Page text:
In the end, he tries to convince the men to return to England, face court-martial, and tell their story.  He’s convinced that they will be vindicated, but the men are not:  They burn the ship, and Christian dies of burns trying to put it out.  You have to wonder if he felt his exile on Pitcairn Island would be an insupportable burden because he would be cut off from society, forever branded as a criminal, or if he just could not exist without an audience for his preening and witty repartee.

Some views:

Christian the gentleman, refuses to adjudicate between the word of a gardener and a seaman.  What’s the point?
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Fabulous wide-screen shots of the Tahitians welcoming the Bounty, a complete replica of a ship of that day.
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Captain Bligh is compelled to dance with the island princess to avoid offending the local chief.  He is humiliated at having his crew watch him attempt the feat.  Anglo Saxon commanders can’t dance.
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Bligh won’t go ashore, and refers to the local women as sluts.  But he orders Christian to do his duty and make love to the chief’s daughter.  Brando makes the scene into a cruel and funny one:  mocking the captain’s sexual anxiety, mocking patriotism, mocking duty, and feigning resignation at what he must do.
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Fletcher in love, or at least, satisfying his lust, as commanded by the Captian.  (The chief will be offended if the princess is spurned.)
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The last straw with Bligh comes when he rations the water to feed the plants they are ferrying to Jamaica, where it is hoped they will provide a reliable food supply for the slaves toiling in the sugar plantations.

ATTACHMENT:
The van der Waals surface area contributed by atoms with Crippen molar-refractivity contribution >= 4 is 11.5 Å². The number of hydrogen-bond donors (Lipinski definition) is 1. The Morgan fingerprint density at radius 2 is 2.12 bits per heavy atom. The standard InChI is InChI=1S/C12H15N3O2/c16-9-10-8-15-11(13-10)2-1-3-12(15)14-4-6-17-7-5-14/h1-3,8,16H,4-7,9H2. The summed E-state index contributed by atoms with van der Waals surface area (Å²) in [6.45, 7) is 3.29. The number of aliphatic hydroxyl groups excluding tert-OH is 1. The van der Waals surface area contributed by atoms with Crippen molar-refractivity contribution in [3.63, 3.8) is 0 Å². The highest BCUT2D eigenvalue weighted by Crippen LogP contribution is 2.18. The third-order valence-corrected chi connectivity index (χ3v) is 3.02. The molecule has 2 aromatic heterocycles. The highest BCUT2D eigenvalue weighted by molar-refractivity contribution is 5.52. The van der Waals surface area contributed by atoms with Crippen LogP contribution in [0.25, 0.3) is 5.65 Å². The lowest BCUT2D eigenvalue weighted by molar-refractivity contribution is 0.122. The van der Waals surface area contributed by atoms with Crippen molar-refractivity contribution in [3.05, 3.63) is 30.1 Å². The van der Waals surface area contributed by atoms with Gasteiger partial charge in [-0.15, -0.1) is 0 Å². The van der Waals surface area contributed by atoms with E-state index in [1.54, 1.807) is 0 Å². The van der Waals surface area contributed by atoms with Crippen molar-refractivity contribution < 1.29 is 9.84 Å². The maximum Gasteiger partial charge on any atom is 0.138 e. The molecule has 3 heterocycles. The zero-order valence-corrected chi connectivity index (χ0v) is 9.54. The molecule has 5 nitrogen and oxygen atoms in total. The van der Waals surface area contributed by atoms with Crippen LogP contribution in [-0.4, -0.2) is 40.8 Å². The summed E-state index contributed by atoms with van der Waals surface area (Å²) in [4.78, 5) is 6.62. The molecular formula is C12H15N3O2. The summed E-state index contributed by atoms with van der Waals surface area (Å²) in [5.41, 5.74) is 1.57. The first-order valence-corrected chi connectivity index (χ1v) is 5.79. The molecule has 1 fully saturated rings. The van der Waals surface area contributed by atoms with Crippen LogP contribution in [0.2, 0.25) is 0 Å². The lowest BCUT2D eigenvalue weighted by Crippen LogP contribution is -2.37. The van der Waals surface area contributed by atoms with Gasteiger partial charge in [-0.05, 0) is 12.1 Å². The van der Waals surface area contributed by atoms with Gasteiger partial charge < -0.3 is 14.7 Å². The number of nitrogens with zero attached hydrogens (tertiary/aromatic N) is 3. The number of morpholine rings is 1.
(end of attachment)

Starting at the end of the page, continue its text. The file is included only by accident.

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Bligh kicks the cup from Christians hand, and Christian strikes him, saying, “You’ll not put your foot on me again, you bastard!”

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They say their goodbyes:  Bligh is set adrift in a boat with some supplies and loyal crew.  The film soft pedals the fact that Bligh executed a stunning feat of seamanship, piloting the boat over thousands of miles and losing only one man.  He returned to England quickly to report the mutiny.
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Almost immediately, he starts to mull on what he has done.  Unlike the common sailors, he had a lot to lose, and now it’s gone.

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He’s left with only common sailors and one officer to command, but he looks the part of captain.
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The final scene, with Christian dying of his burns is tremendous.  We see the man, no longer able to face the world with the stance of a dandy, shocked at being told that he is dying.  There is nothing left.  He tries to sum up, but death cuts him off.
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Baby Face

June 12, 2013

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1933. Two versions:  before and after the cut for release.  Needless to say, watch the first one.

Barbara Stanwyck plays a working class urchin, Lily, grown up into a speakeasy prostitute, manged by her brutal dad.  He gets blown sky-high by his malfunctioning still, and after the funeral, Lily goes to see Cragg, one of the customers, but the only man who takes her seriously.  He’s a shoemaker who gets high on Nietzsche, and he fills her head with the idea of The Will to Power.  Her lack of drive disgusts him so he gives her  advice:  “Use men to get the things you want!”

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Lily takes the advice and makes it to New York, sleeping with men all the way to get what she needs and wants.  She does quite well for herself.  Near the peak, she gets a set of books from Cragg, back in Erie, NY.  One of them gets her attention.